The Language Perfectionist: Unusual Plurals

Headline: “Thirteen state attorney generals threaten lawsuit over Nebraska’s health care deal.”

The phrase attorney generals isn’t wrong. But it’s not standard English. The approved form is attorneys general.

This is one of several compounds in which the adjective follows rather than precedes the noun, and where the plural is formed by adding -s to the noun, even though it comes first.

The phenomenon occurs only occasionally in English. Such expressions often strike the ear as archaic or foreign, but their use persists. Usage guru Bryan A. Garner lists two dozen others. Among them:

  • courts-martial
  • editors-in-chief
  • mothers-in-law
  • notaries public
  • rights-of-way

An adjective that follows a noun is called a postpositive adjective.Other examples in common use include heir apparent and battle royal. In these cases, too, the plural is formed via the “leading” noun: heirs apparent and battles royal.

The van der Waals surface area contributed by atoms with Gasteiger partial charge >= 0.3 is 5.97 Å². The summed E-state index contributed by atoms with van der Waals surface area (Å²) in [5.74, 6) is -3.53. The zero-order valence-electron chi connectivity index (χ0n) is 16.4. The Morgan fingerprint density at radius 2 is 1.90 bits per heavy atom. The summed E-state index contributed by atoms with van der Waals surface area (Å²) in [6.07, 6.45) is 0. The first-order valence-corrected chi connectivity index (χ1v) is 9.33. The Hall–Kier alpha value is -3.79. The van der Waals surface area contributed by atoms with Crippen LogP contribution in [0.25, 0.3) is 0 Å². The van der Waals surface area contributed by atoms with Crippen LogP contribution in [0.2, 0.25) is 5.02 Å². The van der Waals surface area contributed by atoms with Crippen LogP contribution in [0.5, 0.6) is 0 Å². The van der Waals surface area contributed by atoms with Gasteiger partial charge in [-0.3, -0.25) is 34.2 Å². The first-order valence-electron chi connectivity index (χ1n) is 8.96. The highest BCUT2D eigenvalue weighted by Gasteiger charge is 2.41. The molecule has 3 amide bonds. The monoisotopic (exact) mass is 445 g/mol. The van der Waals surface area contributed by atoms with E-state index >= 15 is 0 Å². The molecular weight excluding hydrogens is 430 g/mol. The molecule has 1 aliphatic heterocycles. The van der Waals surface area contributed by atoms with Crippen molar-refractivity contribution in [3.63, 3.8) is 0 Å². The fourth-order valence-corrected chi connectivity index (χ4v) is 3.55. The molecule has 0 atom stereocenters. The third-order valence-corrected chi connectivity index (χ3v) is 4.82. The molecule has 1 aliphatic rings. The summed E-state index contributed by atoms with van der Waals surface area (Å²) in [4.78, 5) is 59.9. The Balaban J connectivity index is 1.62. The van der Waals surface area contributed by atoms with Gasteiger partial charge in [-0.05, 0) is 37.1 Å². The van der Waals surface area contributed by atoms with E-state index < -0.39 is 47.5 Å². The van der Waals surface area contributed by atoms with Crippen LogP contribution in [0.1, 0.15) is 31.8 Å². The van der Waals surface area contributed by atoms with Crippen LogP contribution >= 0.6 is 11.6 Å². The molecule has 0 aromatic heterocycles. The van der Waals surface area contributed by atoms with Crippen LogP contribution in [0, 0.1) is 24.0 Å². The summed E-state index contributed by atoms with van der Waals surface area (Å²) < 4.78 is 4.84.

Interestingly, attorney-generals is correct in British English. But here in the U.S., stick with attorneys general.

[Ed Note: For more than three decades, Don Hauptman was an award-winning independent direct-response copywriter and creative consultant. He is author of The Versatile Freelancer, an e-book that shows writers and other creative professionals how to diversify their careers into speaking, consulting, training, and critiquing.]